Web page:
The first thing to check is the Camera Capture setting on your iPhone. Go to Settings>Camera>Formats. You should have 2 options: High Efficiency or Most Compatible. If you want to reduce your photo file size at the capture step, then make sure you have High Efficiency selected. Your photos will be captured using the HEIF/HEVC file format and the file sizes will be smaller. This is a proprietary format that has smaller file sizes without a reduction in quality. If you aren’t sure about HEIF/HEVC format, stay on Most Compatible and images will be captured using JPG file format but they may be slightly larger files. Larger file sizes take up more space. For screen viewing, especially small screen viewing like iPhones, you will probably see little quality differences between the two photo formats but it might start to impact your iPhone storage.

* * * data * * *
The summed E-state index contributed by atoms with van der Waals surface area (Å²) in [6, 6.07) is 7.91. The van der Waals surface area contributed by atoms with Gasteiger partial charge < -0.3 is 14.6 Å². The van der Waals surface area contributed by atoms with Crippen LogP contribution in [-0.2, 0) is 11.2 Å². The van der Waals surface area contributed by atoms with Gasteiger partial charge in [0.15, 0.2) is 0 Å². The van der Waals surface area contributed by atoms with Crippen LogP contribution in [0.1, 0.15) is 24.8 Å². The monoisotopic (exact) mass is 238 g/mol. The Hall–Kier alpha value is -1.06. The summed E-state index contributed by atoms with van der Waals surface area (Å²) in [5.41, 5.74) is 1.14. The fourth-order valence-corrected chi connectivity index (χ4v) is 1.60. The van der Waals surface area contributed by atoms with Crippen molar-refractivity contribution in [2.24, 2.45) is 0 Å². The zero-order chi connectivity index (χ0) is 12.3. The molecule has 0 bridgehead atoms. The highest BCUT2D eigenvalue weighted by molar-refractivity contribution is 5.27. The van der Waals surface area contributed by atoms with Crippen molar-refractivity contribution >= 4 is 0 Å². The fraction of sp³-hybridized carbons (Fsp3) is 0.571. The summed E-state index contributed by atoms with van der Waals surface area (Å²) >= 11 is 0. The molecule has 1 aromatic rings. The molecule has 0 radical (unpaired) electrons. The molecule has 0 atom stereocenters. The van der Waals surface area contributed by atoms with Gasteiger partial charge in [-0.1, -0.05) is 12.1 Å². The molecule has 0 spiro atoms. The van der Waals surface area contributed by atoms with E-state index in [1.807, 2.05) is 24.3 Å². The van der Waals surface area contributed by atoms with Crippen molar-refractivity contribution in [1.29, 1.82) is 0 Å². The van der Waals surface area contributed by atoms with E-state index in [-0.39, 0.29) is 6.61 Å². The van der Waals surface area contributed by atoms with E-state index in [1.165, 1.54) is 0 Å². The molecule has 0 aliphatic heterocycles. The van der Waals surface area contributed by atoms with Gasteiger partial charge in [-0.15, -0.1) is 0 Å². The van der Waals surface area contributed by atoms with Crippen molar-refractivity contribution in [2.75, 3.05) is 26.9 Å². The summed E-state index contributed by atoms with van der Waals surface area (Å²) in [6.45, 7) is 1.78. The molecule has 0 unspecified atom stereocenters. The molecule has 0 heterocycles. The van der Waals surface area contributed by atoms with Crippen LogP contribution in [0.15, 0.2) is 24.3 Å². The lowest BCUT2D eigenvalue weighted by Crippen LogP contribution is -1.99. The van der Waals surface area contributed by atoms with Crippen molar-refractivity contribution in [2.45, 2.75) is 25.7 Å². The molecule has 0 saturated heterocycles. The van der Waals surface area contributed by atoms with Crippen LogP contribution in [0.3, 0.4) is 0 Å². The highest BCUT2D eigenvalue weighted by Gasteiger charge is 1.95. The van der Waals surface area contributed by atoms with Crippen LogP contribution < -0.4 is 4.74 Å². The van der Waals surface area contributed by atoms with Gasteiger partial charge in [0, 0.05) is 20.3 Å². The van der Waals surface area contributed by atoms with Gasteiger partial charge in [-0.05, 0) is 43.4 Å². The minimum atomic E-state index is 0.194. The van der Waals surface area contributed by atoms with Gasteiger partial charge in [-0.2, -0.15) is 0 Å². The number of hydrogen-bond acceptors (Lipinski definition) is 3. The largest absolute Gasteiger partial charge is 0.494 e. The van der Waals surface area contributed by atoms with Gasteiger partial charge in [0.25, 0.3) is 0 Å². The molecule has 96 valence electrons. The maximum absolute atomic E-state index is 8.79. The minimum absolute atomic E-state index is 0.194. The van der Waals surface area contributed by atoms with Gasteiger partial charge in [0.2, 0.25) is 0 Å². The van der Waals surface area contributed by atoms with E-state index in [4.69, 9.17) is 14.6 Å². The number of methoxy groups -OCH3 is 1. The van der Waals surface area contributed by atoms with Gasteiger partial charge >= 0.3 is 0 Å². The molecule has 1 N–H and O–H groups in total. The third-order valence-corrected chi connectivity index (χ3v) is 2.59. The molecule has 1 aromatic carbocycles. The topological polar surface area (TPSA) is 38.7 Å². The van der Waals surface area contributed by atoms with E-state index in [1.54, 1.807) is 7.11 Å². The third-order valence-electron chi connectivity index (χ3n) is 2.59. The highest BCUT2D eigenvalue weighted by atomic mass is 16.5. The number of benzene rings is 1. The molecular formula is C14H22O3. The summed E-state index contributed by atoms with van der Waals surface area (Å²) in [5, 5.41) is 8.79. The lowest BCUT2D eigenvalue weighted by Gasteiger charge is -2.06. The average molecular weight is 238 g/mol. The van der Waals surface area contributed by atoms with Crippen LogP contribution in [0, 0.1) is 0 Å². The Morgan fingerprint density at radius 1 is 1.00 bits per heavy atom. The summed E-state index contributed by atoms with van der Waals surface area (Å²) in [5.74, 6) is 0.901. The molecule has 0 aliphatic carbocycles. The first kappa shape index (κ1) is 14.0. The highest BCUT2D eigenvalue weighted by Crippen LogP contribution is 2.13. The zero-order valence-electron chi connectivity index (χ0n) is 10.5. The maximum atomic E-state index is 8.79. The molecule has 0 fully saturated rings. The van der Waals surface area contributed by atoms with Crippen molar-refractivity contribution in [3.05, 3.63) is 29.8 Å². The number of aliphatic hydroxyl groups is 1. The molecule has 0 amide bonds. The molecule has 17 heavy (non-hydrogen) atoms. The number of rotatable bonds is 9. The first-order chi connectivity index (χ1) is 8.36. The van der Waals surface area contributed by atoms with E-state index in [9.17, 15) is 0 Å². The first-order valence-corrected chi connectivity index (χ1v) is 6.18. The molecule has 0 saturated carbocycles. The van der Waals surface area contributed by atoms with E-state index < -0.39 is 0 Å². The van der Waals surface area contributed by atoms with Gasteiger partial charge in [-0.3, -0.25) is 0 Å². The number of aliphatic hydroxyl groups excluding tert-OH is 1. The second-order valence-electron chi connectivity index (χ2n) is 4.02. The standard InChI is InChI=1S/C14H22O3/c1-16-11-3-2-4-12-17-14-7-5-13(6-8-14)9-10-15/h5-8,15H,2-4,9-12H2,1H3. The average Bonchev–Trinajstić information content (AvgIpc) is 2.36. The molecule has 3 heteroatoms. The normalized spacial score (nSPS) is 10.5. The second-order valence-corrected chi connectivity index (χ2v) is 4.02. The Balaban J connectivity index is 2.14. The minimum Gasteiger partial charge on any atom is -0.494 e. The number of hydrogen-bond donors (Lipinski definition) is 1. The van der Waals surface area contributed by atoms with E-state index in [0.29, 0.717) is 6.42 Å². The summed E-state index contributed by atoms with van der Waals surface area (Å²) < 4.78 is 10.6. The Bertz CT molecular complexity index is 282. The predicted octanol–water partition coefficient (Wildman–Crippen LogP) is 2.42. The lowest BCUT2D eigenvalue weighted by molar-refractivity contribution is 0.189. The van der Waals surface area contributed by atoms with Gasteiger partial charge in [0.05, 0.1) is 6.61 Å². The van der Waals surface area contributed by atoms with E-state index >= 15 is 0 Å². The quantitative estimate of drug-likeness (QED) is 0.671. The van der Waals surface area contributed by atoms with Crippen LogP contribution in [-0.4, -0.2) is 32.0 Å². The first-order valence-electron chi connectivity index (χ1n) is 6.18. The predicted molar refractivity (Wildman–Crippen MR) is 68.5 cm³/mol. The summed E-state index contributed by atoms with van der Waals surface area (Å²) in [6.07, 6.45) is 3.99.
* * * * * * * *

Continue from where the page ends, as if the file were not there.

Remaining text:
iCloud Photo Library means high resolution files

Every photo that syncs up to iCloud does so at the highest original resolution it was captured at. This means that all iCloud Photo Library photos are high resolution files. High resolution files are big. So if you’re storing big high resolution photo files on your iPhone, those big files are eating up your device storage.

On your iPhone or iPad you can choose what quality of photo you want to store on your device. Go to: Settings>Your Name>iCloud>Photos>Optimize iPhone Storage (a low res version of the image will be sent down from iCloud to be stored on the device so that it takes up less space on your phone. If you choose “Download and Keep Originals” (the high resolution original version will remain on your device taking up lots of valuable storage space on your iPhone or iPad.)